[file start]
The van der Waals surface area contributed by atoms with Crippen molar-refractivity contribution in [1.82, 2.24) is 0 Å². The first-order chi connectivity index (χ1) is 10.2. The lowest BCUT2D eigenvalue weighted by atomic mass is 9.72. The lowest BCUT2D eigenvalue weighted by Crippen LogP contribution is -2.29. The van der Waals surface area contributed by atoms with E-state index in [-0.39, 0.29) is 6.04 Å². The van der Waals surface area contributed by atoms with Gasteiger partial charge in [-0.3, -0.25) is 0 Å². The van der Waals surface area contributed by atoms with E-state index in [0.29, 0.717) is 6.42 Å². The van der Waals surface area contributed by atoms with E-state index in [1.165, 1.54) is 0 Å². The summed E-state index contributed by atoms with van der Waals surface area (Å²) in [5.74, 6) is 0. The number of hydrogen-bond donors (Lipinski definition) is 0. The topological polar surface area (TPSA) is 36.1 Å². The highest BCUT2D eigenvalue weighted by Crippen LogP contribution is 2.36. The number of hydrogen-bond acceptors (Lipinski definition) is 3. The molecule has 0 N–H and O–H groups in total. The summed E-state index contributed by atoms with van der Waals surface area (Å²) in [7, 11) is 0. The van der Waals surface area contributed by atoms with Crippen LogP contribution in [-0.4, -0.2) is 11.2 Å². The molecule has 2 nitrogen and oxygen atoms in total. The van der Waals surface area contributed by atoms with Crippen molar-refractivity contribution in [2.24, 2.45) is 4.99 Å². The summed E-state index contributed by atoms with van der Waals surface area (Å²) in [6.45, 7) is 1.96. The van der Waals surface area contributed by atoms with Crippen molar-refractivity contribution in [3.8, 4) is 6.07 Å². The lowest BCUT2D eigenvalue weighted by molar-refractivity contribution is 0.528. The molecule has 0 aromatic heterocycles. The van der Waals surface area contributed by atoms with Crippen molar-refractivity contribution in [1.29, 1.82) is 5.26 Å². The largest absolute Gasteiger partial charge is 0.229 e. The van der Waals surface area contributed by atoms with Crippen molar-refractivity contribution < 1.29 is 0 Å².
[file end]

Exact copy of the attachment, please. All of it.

The van der Waals surface area contributed by atoms with Crippen molar-refractivity contribution in [1.82, 2.24) is 0 Å². The first-order chi connectivity index (χ1) is 10.2. The lowest BCUT2D eigenvalue weighted by atomic mass is 9.72. The lowest BCUT2D eigenvalue weighted by Crippen LogP contribution is -2.29. The van der Waals surface area contributed by atoms with E-state index in [-0.39, 0.29) is 6.04 Å². The van der Waals surface area contributed by atoms with Gasteiger partial charge in [-0.3, -0.25) is 0 Å². The van der Waals surface area contributed by atoms with E-state index in [0.29, 0.717) is 6.42 Å². The van der Waals surface area contributed by atoms with E-state index in [1.165, 1.54) is 0 Å². The summed E-state index contributed by atoms with van der Waals surface area (Å²) in [5.74, 6) is 0. The number of hydrogen-bond donors (Lipinski definition) is 0. The topological polar surface area (TPSA) is 36.1 Å². The highest BCUT2D eigenvalue weighted by Crippen LogP contribution is 2.36. The number of hydrogen-bond acceptors (Lipinski definition) is 3. The molecule has 0 N–H and O–H groups in total. The summed E-state index contributed by atoms with van der Waals surface area (Å²) in [7, 11) is 0. The van der Waals surface area contributed by atoms with Crippen LogP contribution in [-0.4, -0.2) is 11.2 Å². The molecule has 2 nitrogen and oxygen atoms in total. The van der Waals surface area contributed by atoms with Crippen molar-refractivity contribution in [2.24, 2.45) is 4.99 Å². The summed E-state index contributed by atoms with van der Waals surface area (Å²) in [6.45, 7) is 1.96. The van der Waals surface area contributed by atoms with Crippen molar-refractivity contribution in [3.8, 4) is 6.07 Å². The lowest BCUT2D eigenvalue weighted by molar-refractivity contribution is 0.528. The molecule has 0 aromatic heterocycles. The van der Waals surface area contributed by atoms with Crippen molar-refractivity contribution in [1.29, 1.82) is 5.26 Å². The largest absolute Gasteiger partial charge is 0.229 e. The van der Waals surface area contributed by atoms with Crippen molar-refractivity contribution < 1.29 is 0 Å².